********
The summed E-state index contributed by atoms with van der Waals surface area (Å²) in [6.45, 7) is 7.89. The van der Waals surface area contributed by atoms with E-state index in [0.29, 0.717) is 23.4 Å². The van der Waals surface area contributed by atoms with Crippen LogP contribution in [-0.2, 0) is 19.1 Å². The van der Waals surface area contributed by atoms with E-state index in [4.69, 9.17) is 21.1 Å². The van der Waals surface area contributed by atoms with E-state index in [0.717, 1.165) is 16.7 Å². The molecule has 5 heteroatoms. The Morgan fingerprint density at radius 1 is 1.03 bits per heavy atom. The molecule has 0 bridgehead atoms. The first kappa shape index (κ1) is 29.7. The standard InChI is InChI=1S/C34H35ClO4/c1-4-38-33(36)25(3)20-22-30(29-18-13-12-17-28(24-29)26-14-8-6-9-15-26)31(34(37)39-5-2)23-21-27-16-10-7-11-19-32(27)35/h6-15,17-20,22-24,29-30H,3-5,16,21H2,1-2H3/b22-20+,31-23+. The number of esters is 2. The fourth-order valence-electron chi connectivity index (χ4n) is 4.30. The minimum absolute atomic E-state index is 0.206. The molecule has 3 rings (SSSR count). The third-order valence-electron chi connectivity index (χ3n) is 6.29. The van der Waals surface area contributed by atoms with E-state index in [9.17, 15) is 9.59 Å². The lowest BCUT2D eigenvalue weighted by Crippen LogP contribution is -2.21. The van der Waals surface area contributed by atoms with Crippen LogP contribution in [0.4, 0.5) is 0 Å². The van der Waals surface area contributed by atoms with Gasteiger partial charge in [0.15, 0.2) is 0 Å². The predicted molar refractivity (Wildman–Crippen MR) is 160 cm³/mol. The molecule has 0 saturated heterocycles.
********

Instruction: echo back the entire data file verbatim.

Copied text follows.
The summed E-state index contributed by atoms with van der Waals surface area (Å²) in [6.45, 7) is 7.89. The van der Waals surface area contributed by atoms with E-state index in [0.29, 0.717) is 23.4 Å². The van der Waals surface area contributed by atoms with Crippen LogP contribution in [-0.2, 0) is 19.1 Å². The van der Waals surface area contributed by atoms with E-state index in [4.69, 9.17) is 21.1 Å². The van der Waals surface area contributed by atoms with E-state index in [0.717, 1.165) is 16.7 Å². The molecule has 5 heteroatoms. The Morgan fingerprint density at radius 1 is 1.03 bits per heavy atom. The molecule has 0 bridgehead atoms. The first kappa shape index (κ1) is 29.7. The standard InChI is InChI=1S/C34H35ClO4/c1-4-38-33(36)25(3)20-22-30(29-18-13-12-17-28(24-29)26-14-8-6-9-15-26)31(34(37)39-5-2)23-21-27-16-10-7-11-19-32(27)35/h6-15,17-20,22-24,29-30H,3-5,16,21H2,1-2H3/b22-20+,31-23+. The number of esters is 2. The fourth-order valence-electron chi connectivity index (χ4n) is 4.30. The minimum absolute atomic E-state index is 0.206. The molecule has 3 rings (SSSR count). The third-order valence-electron chi connectivity index (χ3n) is 6.29. The van der Waals surface area contributed by atoms with E-state index in [9.17, 15) is 9.59 Å². The lowest BCUT2D eigenvalue weighted by Crippen LogP contribution is -2.21. The van der Waals surface area contributed by atoms with Crippen LogP contribution in [0.4, 0.5) is 0 Å². The van der Waals surface area contributed by atoms with Gasteiger partial charge in [0.15, 0.2) is 0 Å². The predicted molar refractivity (Wildman–Crippen MR) is 160 cm³/mol. The molecule has 0 saturated heterocycles.